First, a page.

The Mediators at MOT are unique in that we offer co-mediation services and otherwise customize our approach to satisfy our client’s needs and promote an environment of neutrality and collaboration.
- Co-mediation is a mediation involving multiple mediators, usually two. The mediators work as a team to assist the parties in resolving their conflict. In this team approach, the mediators may complement each other by gender, personality, culture, professional background or other ways in a manner that can improve the quality of both the mediation process and its outcome.
- Some mediators prefer this approach to traditional solo mediation. Co-mediation is beneficial in a number of situations.
- In complex mediations, sometimes two heads are better than one. For example, one mediator can take notes and observe, while the other mediator asks questions. Or, one mediator can focus on the details, while the other concentrates on the big picture.
- Co-mediation can also potentially accelerate the process by dividing task between the two mediators. For example, each mediator can caucus (meet individually) with the parties at the same time, making the mediation more efficient.
- Co-mediation may also be advantageous when the mediators have varying professional skills or backgrounds. For example, the parties may want one mediator who is an expert in one particular field and another mediator that is an expert in another. In addition, this labor division could encompass two mediators complementing each other by each being in charge of different aspects of the mediation, such as: factual content versus communication patterns or legal issues versus relationship or emotional issues.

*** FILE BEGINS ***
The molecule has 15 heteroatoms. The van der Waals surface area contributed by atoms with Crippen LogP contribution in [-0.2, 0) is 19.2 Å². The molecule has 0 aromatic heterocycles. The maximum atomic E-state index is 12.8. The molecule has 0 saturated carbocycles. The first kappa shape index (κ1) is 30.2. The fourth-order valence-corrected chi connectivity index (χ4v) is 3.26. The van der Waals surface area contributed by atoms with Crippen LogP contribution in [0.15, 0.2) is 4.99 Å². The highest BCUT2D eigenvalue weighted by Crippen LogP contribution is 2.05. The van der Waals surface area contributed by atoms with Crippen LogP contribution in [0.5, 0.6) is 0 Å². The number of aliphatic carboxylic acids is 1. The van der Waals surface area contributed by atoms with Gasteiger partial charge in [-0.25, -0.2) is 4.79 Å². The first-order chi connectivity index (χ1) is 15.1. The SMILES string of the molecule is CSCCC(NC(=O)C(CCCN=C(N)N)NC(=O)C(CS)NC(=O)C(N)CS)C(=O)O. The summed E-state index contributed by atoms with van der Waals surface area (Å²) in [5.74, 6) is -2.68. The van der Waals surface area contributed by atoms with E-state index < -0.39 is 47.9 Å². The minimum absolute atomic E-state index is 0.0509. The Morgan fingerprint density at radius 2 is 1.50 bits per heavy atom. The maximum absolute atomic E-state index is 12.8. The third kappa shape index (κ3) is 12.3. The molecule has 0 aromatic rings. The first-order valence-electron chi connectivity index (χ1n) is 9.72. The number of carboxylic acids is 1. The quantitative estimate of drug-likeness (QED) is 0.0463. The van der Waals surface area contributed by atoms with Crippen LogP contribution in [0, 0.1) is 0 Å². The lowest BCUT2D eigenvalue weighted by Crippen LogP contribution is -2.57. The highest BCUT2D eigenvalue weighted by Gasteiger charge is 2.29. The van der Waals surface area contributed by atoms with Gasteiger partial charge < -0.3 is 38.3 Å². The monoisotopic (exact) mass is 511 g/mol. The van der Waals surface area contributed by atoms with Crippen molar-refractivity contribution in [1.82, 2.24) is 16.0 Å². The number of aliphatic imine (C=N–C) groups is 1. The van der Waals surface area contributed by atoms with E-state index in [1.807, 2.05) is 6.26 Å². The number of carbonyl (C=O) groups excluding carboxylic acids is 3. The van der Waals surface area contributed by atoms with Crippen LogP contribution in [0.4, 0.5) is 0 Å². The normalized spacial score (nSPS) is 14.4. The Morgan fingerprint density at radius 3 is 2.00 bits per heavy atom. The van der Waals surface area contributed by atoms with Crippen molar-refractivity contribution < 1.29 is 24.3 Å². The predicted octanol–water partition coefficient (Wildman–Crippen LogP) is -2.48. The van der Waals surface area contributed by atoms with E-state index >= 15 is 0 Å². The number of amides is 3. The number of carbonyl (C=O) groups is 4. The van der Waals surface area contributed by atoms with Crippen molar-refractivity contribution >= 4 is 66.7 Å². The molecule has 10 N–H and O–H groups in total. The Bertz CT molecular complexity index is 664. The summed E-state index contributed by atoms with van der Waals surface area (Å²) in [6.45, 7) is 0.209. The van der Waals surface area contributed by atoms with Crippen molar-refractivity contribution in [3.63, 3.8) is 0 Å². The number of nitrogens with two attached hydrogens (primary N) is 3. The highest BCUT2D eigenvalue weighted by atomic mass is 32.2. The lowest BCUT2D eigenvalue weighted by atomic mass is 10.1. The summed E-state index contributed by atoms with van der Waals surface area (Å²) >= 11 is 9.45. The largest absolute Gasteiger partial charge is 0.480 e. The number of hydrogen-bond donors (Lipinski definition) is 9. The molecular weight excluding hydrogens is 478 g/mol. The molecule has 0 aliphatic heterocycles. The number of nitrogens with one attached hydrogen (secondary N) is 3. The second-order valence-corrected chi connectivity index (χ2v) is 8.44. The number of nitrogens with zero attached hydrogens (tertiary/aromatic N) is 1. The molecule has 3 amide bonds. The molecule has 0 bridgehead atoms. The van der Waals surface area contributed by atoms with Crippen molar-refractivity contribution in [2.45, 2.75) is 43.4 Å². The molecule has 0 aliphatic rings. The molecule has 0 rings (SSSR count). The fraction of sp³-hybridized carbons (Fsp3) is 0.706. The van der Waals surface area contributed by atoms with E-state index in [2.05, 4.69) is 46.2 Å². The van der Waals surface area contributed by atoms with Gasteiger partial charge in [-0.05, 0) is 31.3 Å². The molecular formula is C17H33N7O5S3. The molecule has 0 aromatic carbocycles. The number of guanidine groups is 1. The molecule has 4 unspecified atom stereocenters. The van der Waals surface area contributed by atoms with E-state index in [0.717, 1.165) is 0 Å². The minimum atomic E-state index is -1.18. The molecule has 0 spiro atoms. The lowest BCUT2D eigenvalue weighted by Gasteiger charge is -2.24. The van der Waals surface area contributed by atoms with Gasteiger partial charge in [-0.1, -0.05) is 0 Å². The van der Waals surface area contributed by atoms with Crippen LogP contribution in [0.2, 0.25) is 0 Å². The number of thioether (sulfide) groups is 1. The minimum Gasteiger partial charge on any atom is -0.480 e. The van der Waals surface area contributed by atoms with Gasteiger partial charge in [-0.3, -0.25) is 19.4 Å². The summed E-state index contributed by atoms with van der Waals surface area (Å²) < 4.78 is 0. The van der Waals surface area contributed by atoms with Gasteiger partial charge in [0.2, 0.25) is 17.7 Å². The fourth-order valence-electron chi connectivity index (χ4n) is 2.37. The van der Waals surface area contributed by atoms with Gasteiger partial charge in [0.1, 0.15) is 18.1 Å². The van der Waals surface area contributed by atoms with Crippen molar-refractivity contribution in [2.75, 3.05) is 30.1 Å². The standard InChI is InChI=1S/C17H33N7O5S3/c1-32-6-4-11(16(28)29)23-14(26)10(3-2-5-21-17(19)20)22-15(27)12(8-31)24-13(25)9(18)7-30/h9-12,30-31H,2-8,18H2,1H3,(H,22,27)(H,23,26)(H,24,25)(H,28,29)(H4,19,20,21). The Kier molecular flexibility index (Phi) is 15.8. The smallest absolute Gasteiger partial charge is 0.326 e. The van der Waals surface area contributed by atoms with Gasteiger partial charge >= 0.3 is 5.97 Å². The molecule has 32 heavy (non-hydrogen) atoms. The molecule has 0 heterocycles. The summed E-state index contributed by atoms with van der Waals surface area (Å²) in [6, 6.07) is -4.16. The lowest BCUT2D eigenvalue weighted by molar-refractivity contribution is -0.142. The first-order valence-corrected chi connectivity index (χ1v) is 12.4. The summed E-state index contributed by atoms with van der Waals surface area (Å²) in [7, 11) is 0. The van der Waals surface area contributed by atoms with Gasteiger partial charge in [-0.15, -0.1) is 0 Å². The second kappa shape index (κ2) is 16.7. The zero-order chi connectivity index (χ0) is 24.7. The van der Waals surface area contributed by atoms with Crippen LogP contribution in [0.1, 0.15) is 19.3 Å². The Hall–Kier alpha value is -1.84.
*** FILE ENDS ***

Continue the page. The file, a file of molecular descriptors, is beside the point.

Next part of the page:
- In mediations with numerous parties, this team approach allows the mediators an opportunity to provide more attention to each party. As a result, the parties may experience a greater feeling of being understood and/or heard. Further, a party may be more likely to develop trust with at least one of the mediators. However, the mediator must make sure that the parties do not interpret that one of the mediators is “their” mediator and biased in their favor.
- There may be times, to feel more at ease, parties may request their differing ethnicities, genders or ages represented in the mediators. This might be seen in family law mediations, where the parties may be more comfortable to have mediators of both genders present. A female participant may otherwise feel that a male mediator would favor her husband, or vice versa. In a mediation involving discrimination issues, it may be helpful to have mediators of different races or ages. Two mediators with different language skills may also be beneficial when parties speak two or more different languages.
- With co-mediation, the mediators can model good problem solving for the parties as well. Co-mediation is also used to train less experienced mediators.
- For co-mediation to work, the mediators have to know how to work together and plan the mediation and their respective roles carefully. Otherwise, two mediators can create distractions that make resolution less likely.
Please Contact Mediators of Texas to inquire further on pricing and availability for Co. & Balanced Mediations.